It is past time that developers and new residents, via realistic impact fees ala California’s examples, pick up at least MOST of the costs they impose on us.

    Just wait and see how much deeper our pockets will be if the Community College scam passes. We, the people, should tell “Them” NO!! EVERY time they ask until they place the financial burdens where they belong.

    Mike, Sara, let it pass and see if you get a mass mailing saying thank you- – – we in Melba’s district did.

  6. It angers me that the two elections aren’t on the same day.

  7. I suspect one reason the Meridian School District has been successful in passing its bonds in the recent past is because the tax levi rate does not change while still being able to provide the ability to add additional schools.

    Because the over all value of property in the district continues to rise (caused primarily by the growing number of houses and commercial buildings being added to the tax rolls), there are more resources contributing to the payment of the district’s bond payments, so to some extent growth actually IS helping to pay for the bonds).

    In addition, the fact that past bonds are also being paid off and disappearing from tax payments allows passage of a new bond to take place without increasing the existing level of the tax levy. I’d also question the claim that failing to build new schools somehow saves money — particularly when double shifting of existing schools (as has taken place in Meridian in the past to deal with growth, by the way) still requires double staffing and double bussing and double utilities, particularly operating lights and heat/air in the mornings and evenings when they’d otherwise be shut down.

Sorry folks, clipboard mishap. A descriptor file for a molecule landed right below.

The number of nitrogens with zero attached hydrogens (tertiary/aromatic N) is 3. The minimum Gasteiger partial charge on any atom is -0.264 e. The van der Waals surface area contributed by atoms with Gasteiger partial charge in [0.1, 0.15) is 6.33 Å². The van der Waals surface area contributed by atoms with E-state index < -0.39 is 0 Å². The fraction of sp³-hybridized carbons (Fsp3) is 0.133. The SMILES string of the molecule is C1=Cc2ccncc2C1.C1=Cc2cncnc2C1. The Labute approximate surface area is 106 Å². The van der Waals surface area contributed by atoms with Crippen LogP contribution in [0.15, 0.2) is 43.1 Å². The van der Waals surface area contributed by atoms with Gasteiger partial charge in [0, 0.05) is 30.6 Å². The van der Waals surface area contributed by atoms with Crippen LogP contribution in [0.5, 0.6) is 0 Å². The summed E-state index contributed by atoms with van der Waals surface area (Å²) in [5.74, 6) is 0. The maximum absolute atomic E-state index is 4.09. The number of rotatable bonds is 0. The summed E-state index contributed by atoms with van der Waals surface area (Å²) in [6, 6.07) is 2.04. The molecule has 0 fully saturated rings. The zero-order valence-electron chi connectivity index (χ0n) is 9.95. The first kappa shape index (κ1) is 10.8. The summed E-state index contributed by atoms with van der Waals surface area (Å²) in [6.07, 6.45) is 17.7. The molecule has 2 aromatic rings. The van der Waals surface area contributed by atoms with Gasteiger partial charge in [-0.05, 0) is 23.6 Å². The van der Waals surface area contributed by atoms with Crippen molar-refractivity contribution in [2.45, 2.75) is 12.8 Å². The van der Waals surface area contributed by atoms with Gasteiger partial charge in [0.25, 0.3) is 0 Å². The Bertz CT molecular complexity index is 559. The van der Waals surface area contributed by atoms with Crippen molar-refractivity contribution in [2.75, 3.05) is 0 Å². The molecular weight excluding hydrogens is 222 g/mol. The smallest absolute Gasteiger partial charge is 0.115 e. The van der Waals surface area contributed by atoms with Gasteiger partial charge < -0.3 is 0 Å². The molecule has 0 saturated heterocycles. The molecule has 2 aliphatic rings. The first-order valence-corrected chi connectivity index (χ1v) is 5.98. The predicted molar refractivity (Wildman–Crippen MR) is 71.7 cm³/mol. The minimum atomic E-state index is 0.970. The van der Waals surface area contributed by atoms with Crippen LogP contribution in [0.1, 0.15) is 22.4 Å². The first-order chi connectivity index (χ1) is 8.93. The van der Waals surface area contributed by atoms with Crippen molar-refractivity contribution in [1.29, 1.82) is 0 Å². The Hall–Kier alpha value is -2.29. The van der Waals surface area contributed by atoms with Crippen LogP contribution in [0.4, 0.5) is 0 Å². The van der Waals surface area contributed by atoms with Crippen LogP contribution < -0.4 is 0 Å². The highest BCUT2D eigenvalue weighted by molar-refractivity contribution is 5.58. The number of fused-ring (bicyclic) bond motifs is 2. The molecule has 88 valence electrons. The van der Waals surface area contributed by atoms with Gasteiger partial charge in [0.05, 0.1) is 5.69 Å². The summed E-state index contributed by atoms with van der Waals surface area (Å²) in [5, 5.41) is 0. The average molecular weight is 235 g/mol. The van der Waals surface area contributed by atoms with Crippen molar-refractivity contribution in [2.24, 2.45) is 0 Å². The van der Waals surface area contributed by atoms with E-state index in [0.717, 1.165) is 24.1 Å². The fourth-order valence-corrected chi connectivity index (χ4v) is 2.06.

Finally, in response to the lack of info mentioned by Sara, I did get a direct mail district newsletter with information in it about two weeks ago that I assume was mailed to all residents of the school district (judging from the address label). Perhaps Sara doesn’t live in the district or wasn’t interested in reading the newsletter when it arrived from the district.

  8. My dear Stephen, I do live in the district. Both my children attended Meridian Schools. Both have long since graduated. I did not receive anything from the Meridian schools. Had that happened, I would have most assuredly read the info. I have been voting on Meridian School District bonds for what seems like forever. I don’t think transparency is too much to ask for but perhaps that is naive.

  9. Any one on this board want to take odds on the outcome of this election?

    Teachers vote, teacher’s aides vote, the Meridian School district adm. votes, scared parents vote, future teachers vote, devolopers vote… and the rest of the taxpayers don’t even know about the election..

    Hope you enjoy your next year’s tax bill, all of you Meridian folks.

  10. It is time to make the developers (who profit mightily) pay for schools, and to staff them with user fees. Taxpayers would continue to pay for the first two children in a family, any more and the family would have to pony up tuition.

  11. I have never received a flyer or brochure, and called to ask about one last Friday and was told they would get back to me on it (they never did). There is no mention of the election that I can find on the School District website. If it wasn’t for the work of the reporter for the Statesman — Bill Roberts — there would be no real notice of this election.

    Many many residents of Eagle and Star are not aware that the “Meridian” school district is their district. Most notice only goes to parents of children attending school in the district. I asked the district about mailing out notices, and was told that this would be “too expensive.” I asked how much that would cost and was told they would “get back to me.”

  12. One thing to keep in mind is that they may even have an “open house” on the day of the vote AT THE POLLING PLACE! If anyone receives a note from the school of this, it should be addressed at the next School Board meeting on May 8th (you can also meet Mike, your real estate friend from Zone 2).

    I believe this to be an unethical tactic. Parents show up to see how little Cali is doing in her new school and are informed that there is a vote to make her learn even more quicklyer and much more bestest.